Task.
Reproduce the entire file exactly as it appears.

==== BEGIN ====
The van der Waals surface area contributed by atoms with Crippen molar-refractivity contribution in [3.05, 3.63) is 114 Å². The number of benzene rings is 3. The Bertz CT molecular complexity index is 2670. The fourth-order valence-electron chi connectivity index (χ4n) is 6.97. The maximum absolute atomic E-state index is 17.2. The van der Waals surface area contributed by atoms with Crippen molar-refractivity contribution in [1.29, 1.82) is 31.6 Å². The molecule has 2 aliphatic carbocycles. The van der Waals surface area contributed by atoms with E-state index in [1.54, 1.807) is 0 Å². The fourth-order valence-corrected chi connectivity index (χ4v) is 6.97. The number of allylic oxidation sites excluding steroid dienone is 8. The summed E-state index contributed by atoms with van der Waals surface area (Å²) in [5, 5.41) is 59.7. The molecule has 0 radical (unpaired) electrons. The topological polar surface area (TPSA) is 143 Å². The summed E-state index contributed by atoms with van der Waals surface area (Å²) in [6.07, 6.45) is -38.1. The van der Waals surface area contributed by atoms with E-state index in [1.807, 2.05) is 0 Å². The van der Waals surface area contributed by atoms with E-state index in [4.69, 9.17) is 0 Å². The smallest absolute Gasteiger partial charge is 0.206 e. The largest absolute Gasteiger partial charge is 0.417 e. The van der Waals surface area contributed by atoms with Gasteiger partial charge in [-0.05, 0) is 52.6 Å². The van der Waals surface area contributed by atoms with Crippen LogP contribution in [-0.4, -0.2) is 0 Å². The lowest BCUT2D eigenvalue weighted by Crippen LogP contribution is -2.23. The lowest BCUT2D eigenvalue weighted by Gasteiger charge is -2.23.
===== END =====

The van der Waals surface area contributed by atoms with Crippen molar-refractivity contribution in [3.05, 3.63) is 114 Å². The number of benzene rings is 3. The Bertz CT molecular complexity index is 2670. The fourth-order valence-electron chi connectivity index (χ4n) is 6.97. The maximum absolute atomic E-state index is 17.2. The van der Waals surface area contributed by atoms with Crippen molar-refractivity contribution in [1.29, 1.82) is 31.6 Å². The molecule has 2 aliphatic carbocycles. The van der Waals surface area contributed by atoms with E-state index in [1.54, 1.807) is 0 Å². The fourth-order valence-corrected chi connectivity index (χ4v) is 6.97. The number of allylic oxidation sites excluding steroid dienone is 8. The summed E-state index contributed by atoms with van der Waals surface area (Å²) in [5, 5.41) is 59.7. The molecule has 0 radical (unpaired) electrons. The topological polar surface area (TPSA) is 143 Å². The summed E-state index contributed by atoms with van der Waals surface area (Å²) in [6.07, 6.45) is -38.1. The van der Waals surface area contributed by atoms with E-state index in [1.807, 2.05) is 0 Å². The van der Waals surface area contributed by atoms with E-state index in [4.69, 9.17) is 0 Å². The smallest absolute Gasteiger partial charge is 0.206 e. The largest absolute Gasteiger partial charge is 0.417 e. The van der Waals surface area contributed by atoms with Gasteiger partial charge in [-0.05, 0) is 52.6 Å². The van der Waals surface area contributed by atoms with Crippen LogP contribution in [-0.4, -0.2) is 0 Å². The lowest BCUT2D eigenvalue weighted by Crippen LogP contribution is -2.23. The lowest BCUT2D eigenvalue weighted by Gasteiger charge is -2.23.